Nils Lofgren – The Loner

January 01, 1970

(Vision Music)

www.nilslofgren.com

Long before he became a hired gun for Bruce Springsteen’s E Street Band, Nils
Lofgren kept similar company with Neil Young, contributing to Young’s seminal
set, After the Gold Rush and sitting
in on Crazy Horse’s excellent self-titled debut.  Lofgren went on to greater glories of course,
not least of which was his own band Grin, and the series of early albums that
marked his emergence as a singer, songwriter, guitarist and performer.  Nevertheless, he still considers Young a
mentor of sorts, prompting some payback via The
Loner – Nils Sings Neil
. It finds Lofgren accompanying himself on piano and
guitar while paying homage to fifteen of Young’s most memorable
compositions. 

 

Tribute albums can sometimes seem skewered; if the cover
artists veer too far from the blueprint, they risk alienating those faithful to
the original renditions.  On the other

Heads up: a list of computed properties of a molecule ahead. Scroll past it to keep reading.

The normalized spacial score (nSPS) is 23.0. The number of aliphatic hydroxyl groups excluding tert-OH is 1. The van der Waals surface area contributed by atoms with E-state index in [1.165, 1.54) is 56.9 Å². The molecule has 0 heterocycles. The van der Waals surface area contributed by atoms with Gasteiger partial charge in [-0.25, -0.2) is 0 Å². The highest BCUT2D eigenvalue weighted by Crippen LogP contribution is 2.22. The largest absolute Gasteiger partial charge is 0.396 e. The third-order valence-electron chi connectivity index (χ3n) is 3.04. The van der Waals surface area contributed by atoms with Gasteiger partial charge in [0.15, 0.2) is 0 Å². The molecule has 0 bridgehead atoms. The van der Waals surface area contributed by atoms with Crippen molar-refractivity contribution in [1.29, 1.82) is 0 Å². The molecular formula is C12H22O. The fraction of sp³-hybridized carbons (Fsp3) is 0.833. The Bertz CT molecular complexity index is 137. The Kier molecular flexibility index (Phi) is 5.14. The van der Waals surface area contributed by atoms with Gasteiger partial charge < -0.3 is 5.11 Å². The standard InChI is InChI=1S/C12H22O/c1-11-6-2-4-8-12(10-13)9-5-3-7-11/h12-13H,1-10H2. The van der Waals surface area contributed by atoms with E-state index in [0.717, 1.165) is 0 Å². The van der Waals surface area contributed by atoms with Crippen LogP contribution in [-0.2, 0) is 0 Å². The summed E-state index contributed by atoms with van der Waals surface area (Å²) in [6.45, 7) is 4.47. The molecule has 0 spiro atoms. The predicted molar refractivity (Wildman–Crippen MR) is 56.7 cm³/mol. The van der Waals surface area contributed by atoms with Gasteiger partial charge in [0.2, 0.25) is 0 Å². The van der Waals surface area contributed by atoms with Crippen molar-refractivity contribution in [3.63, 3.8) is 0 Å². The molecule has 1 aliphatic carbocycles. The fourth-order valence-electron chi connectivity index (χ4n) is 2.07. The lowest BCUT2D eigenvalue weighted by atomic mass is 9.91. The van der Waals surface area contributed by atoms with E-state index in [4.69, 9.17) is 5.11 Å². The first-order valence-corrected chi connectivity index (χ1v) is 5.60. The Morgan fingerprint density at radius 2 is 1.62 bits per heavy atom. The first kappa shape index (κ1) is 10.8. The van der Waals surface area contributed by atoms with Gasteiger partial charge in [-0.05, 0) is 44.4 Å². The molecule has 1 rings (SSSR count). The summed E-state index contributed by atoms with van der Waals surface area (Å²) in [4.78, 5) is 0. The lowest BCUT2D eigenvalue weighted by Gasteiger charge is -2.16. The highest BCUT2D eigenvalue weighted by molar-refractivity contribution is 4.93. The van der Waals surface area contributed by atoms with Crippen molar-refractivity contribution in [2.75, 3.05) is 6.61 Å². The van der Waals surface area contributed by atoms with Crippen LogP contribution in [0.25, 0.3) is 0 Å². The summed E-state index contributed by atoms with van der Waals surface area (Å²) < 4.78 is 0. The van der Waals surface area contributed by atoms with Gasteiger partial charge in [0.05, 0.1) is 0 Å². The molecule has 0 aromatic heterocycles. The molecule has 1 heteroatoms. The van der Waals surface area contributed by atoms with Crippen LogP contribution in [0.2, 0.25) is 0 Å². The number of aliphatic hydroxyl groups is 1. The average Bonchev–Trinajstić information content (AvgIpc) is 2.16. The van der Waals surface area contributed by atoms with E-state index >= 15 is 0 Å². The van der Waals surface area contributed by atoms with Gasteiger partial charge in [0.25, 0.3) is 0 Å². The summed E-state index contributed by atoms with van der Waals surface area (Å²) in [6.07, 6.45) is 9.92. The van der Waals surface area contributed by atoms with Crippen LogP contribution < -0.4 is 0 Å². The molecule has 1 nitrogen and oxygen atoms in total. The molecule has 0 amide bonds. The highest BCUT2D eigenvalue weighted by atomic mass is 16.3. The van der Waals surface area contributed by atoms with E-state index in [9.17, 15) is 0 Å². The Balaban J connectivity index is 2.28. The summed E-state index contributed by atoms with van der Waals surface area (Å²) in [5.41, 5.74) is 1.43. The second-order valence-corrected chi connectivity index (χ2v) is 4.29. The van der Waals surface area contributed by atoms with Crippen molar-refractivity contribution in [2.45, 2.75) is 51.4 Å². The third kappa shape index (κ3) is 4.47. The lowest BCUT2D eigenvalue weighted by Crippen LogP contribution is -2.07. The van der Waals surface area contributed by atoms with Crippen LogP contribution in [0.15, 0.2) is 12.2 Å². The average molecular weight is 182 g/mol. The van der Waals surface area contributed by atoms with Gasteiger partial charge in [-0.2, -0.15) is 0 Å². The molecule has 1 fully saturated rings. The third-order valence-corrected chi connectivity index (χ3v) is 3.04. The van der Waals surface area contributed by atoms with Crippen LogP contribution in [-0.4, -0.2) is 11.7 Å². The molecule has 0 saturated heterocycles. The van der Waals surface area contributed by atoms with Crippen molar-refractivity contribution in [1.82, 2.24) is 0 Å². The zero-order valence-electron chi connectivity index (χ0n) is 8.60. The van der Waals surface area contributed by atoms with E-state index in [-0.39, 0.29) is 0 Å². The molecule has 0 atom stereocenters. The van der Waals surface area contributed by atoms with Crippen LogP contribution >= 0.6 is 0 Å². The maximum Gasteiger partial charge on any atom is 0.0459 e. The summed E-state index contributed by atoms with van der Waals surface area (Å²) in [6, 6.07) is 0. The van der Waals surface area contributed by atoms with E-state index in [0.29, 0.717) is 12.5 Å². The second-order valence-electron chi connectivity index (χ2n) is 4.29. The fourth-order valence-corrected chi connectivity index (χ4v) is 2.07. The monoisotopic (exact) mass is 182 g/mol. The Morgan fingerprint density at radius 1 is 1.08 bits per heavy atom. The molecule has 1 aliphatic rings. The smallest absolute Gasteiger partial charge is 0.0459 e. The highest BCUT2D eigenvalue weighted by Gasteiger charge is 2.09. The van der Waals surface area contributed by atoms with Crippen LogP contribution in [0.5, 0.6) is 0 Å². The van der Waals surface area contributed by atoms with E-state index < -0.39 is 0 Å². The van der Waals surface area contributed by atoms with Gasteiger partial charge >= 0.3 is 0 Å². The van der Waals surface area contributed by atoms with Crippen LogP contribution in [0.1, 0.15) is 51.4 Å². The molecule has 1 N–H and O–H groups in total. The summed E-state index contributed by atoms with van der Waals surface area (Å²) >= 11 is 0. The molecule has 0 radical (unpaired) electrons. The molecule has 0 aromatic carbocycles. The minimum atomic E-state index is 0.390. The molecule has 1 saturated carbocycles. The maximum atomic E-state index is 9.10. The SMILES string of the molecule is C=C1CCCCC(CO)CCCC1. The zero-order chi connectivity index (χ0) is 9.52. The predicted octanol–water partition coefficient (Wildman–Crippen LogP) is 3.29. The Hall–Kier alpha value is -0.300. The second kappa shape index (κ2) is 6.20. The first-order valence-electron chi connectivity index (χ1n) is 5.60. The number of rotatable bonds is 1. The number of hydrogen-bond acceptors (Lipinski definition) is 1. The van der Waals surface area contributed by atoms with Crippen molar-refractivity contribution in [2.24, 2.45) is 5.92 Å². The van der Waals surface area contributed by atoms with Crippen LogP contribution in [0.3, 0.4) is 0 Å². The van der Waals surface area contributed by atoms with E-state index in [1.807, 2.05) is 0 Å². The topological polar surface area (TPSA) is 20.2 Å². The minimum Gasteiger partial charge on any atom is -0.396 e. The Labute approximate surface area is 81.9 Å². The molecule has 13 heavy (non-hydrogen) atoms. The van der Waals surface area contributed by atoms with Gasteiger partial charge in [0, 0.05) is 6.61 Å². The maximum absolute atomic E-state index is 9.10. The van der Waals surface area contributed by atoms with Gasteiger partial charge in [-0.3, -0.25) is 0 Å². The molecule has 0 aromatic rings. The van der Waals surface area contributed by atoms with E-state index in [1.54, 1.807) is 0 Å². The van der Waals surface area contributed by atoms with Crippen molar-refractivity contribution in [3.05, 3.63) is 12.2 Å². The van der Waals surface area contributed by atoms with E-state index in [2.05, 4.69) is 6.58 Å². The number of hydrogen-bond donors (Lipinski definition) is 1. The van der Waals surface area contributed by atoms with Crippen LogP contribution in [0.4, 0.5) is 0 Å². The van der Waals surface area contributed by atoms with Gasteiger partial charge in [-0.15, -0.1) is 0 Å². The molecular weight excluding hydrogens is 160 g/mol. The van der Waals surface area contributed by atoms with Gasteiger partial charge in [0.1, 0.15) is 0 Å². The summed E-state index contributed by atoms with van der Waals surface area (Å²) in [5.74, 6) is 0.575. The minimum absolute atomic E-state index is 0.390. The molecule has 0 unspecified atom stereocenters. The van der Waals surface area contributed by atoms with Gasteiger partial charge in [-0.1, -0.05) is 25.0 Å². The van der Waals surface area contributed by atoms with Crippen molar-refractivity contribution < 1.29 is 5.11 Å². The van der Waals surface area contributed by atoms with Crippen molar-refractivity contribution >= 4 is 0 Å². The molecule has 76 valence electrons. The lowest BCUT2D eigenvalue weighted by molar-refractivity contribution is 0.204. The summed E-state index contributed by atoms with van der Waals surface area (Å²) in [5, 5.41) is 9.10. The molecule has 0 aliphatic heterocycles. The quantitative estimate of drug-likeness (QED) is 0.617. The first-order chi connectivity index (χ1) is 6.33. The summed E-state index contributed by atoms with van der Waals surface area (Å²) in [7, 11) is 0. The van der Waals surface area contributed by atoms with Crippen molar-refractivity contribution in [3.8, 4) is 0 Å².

hand, if they nail the material too precisely, there’s little point in
retracing it to begin with.  In this
case, the album leans to the latter, Lofgren’s clear, quivering tenor sounding
so much like Young’s that if one weren’t aware, they’d probably not know the
difference.  Opening track “Birds” is a
clear case in point; given the heartfelt delivery, it could easily be mistaken
for the original demo.  Given the sparse
settings and earnest interpretations, the same could be said of any of these
tracks. 

 

While the unadorned approach does wear thin after awhile, it
also opens up the essence of these songs, specifically, the gorgeous melodies
that inform the best of Young’s elegiac catalogue.  Certainly there’s no quibbling with the
choices – “Birds,” “Long May You Run,” “Flying On The Ground Is Wrong,” “On The
Way Home” and “Harvest Moon” among them. One might argue that “Don’t Be
Denied,” a song that ruminates with autobiographical detail, could seem
incongruous when sung by anyone other than its author.  Or that the lack of more ample arrangements
distills the insurgent intent of relentless rockers like “The Loner” or “Like a
Hurricane.”  

Regardless, those would be minor complaints. 
The Loner – Nils Sings Neil reflects profound devotion.  For fans of
either artist, this should be considered an essential acquisition.

 

Spotlight
tracks:
“Long May You Run,” “Harvest Moon,” “On the Way Home” LEE
ZIMMERMAN

 

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